Over one-half of teenage girls and one-third of teenaged boys use unhealthy weight control behaviors such as skipping meals, smoking, fasting, vomiting, or taking laxatives
42% of 1st-3rd grade girls want to be thinner
81% of 10 year olds are afraid of being fat
The average woman is 5’4’’ and weighs 140 pounds. The average supermodel is 5’11’’ and weighs 117 pounds.
Americans spend over $40 billion on dieting and diet related products each year
Characterized by excessive weight loss
Preoccupation with foods, progressing restrictions against whole categories of food
Anxiety about gaining weight or being “fat”
Denial of hunger
Consistent excuses to avoid mealtimes
Excessive, rigid exercise regimen to “burn off” calories
Withdrawal from usual friends
Resistance to maintaining body weight at or above a minimally normal weight for age and height
Intense fear of weight gain or being “fat” even though underweight
Disturbance in the experience of body weight or shape on self-evaluation
Loss of menstrual periods in girls and women post-puberty
What do counselors look for?
Rapid loss of weight
Change in eating habits
Withdrawal from friends or social gatherings
Hair loss or dry skin
Extreme concern about appearance or dieting
Most cases are in women ranging in age from early teens to mid-twenties
Recently there have been more cases of women and men in 30’s and 40’s suffering from an eating disorder
40% of newly identified cases are in girls 15-19
Significant increase in women aged 15-24
Prevalence in Population
0.5%-1% of women from late adolescence to early adulthood meet the full criteria for anorexia
Even more are diagnosed under a subthreshold
Limited data on number of males with anorexia
10 million people have been diagnosed with having an eating disorder of some type
Recurrent episodes of binge eating. An episode of binge eating is characterized by both of the following:
-eating, in a discrete period of time (e.g., within any 2-hour period), an amount of food that is definitely larger than most people would eat during a similar period of time and under similar circumstances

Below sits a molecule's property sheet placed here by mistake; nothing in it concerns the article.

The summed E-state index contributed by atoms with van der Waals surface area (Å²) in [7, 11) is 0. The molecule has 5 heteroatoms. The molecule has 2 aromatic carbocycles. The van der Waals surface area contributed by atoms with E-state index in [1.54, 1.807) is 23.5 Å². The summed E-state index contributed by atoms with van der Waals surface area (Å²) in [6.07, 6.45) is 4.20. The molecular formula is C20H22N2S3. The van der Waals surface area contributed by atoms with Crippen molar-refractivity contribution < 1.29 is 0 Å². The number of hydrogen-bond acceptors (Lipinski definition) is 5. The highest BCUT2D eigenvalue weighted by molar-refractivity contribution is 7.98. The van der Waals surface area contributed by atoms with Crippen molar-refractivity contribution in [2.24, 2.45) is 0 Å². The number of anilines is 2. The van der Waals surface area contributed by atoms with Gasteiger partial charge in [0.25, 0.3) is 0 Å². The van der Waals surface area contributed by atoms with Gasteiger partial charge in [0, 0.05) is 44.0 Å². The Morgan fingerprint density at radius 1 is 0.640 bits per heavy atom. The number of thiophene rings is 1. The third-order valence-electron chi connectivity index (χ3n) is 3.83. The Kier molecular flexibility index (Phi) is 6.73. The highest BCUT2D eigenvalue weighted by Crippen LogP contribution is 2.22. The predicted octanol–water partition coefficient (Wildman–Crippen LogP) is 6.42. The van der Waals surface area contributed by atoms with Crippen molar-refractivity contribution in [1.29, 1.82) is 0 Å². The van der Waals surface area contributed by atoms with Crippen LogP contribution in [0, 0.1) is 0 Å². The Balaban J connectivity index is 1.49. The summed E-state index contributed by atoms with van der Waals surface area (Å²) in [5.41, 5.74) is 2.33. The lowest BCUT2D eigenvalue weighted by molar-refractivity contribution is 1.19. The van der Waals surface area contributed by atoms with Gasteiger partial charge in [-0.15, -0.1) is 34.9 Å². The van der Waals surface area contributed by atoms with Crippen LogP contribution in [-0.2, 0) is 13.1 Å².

-a sense of lack of control over eating during the episode (e.g., a feeling that one cannot stop eating or control what or how much one is eating)
Recurrent inappropriate compensatory behavior in order to prevent weight gain, such as self-induced vomiting; misuse of laxatives, diuretics, enemas, or other medications; fasting; or excessive exercise.
The binge eating and inappropriate compensatory behaviors both occur, on average, at least twice a week for 3 months.
Self-evaluation is unduly influenced by body shape and weight.
The disturbance does not occur exclusively during episodes of Anorexia Nervosa.
Eating large amounts of food uncontrollably (binging)
Vomiting, using laxatives, or using other methods to eliminate food (purging)
Excessive concern about body weight
Depression or changes in mood
Irregular menstrual periods
Unusual dental problems, swollen cheeks or glands, heartburn, or bloating (swelling of the stomach)
Warning Signs That Counselors Look For
Evidence of binge eating
Evidence of purging behaviors
Excessive, rigid exercise regimen
Unusual swelling of the cheeks and jaw area
Calluses on the back of the hands and knuckles from self-induced vomiting
Discoloration or staining of teeth
Warning Signs That Counselors Look For
Creation of lifestyle schedules and rituals to make time for binge-and-purge sessions
Withdrawal from friends and activities
In general, behaviors and attitudes indicating that weight loss, dieting, and control of food are becoming primary concerns
The average onset of Bulimia begins in late adolescence or early adult life
Usually between the ages of 16 and 21
However, more and more women in their 30s are reporting that they suffer from Bulimia